In twitter, @srbehera11 forwarded us a new RNA-seq algorithm paper from Tehran.
Recent advances in the sequencing technologies have provided a handful of RNA-seq datasets for transcriptome analysis. However, reconstruction of full- length isoforms and estimation of the expression level of transcripts with a low cost are challenging tasks. We propose a novel de novo method named SSP that incorporates interval integer linear programming to resolve alternatively spliced isoforms and reconstruct the whole transcriptome from short reads. Experimental results show that SSP is fast and precise in determining different alternatively spliced isoforms along with the estimation of reconstructed transcript abundances. The SSP software package is available at http://www.bioinf.cs.ipm.ir/software/ssp.
Here is another one from Ontario.
Link (h/t: @assemblathon)
The enormous amount of short reads produced by next generation sequencing (NGS) techniques such as Roche/454, Illumina/Solexa and SOLiD sequencing opened the possibility of de novo genome assembly. Some of the de novo genome assemblers (e.g., Edena, SGA) use an overlap graph approach to assemble a genome, while others (e.g., ABySS and SOAPdenovo) use a de Bruijn graph approach. Currently, the approaches based on the de Bruijn graph are the most successful, yet their performance is far from being able to assemble entire genomic sequences. We developed a new overlap graph based genome assembler called Paired-End Genome ASsembly Using Short-sequences (PEGASUS) for paired- end short reads produced by NGS techniques. PEGASUS uses a minimum cost network flow approach to predict the copy count of the input reads more precisely than other algorithms. With the help of accurate copy count and mate pair support, PEGASUS can accurately unscramble the paths in the overlap graph that correspond to DNA sequences. PEGASUS exhibits comparable and in many cases better performance than the leading genome assemblers.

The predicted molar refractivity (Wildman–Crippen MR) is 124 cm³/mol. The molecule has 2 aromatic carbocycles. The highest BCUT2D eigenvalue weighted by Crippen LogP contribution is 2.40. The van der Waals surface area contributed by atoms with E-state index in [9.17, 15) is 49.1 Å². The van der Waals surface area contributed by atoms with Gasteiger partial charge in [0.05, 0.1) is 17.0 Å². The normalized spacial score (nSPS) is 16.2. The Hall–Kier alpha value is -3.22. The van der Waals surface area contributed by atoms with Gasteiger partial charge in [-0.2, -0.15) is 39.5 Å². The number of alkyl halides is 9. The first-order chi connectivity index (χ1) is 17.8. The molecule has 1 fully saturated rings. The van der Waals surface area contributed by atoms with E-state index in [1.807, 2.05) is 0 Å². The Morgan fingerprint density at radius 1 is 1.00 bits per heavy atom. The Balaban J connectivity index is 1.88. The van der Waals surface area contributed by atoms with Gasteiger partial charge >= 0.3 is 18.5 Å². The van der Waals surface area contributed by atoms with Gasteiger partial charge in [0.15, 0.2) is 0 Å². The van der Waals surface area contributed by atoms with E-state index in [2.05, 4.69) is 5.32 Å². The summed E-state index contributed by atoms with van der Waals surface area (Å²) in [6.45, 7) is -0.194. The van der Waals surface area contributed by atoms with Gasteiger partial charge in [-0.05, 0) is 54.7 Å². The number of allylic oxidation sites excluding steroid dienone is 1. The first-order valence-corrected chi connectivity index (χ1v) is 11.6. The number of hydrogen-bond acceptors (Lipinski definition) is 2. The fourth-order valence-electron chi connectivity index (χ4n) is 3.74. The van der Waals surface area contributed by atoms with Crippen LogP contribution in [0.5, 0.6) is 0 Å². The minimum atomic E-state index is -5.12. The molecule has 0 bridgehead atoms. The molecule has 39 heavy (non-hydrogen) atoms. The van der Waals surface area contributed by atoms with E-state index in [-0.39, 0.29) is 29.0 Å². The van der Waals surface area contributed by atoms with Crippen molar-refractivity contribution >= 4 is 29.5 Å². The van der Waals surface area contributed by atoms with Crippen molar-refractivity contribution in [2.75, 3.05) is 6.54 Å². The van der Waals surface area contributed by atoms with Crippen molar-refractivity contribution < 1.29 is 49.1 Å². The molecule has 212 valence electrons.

Edit. We are including relevant twitter discussions.
1. @pathogenomenick said -
“@assemblathon hmm, numerous factual errors in the abstract!”
2. @sebhtml pointed out that the above method is similar to:
@assemblathon forwarded another one:
Genomic research relies on computers to process large amounts of genomic data. In order to digitize such data, the genomes have to be sequenced and assembled. Modern sequencing technologies allow fast and inexpensive sequencing. Sequencing machines produce multiple chunks of sequences called reads, which are assembled into contigs, and then further into larger pieces called scaffolds. The process of scaffolding contigs often requires obtaining additional data through lab work, which is both time-consuming and expensive. The purpose of this thesis is to assess whether contigs can be scaffolded with the aid of previously sequenced related genomes, and whether the use of multiple related genomes can increase the precision of the resulting scaffolds. A pipeline with a simple, prototypical algorithm was developed to process contigs using information from related genomes. This pipeline produces scaffolds and provides an evaluation of these. Contigs from 4 bacterial sequencing projects were scaffolded with 10 related genomes as guides for each bacterium. The results showed that using multiple guiding genomes, which were closely related to the target genome, enabled scaffolds to be produced with few errors.
@assemblathon a bit of an odd duck, in that little of the presented data is relevant to supposed purpose (assessing with RAD markers)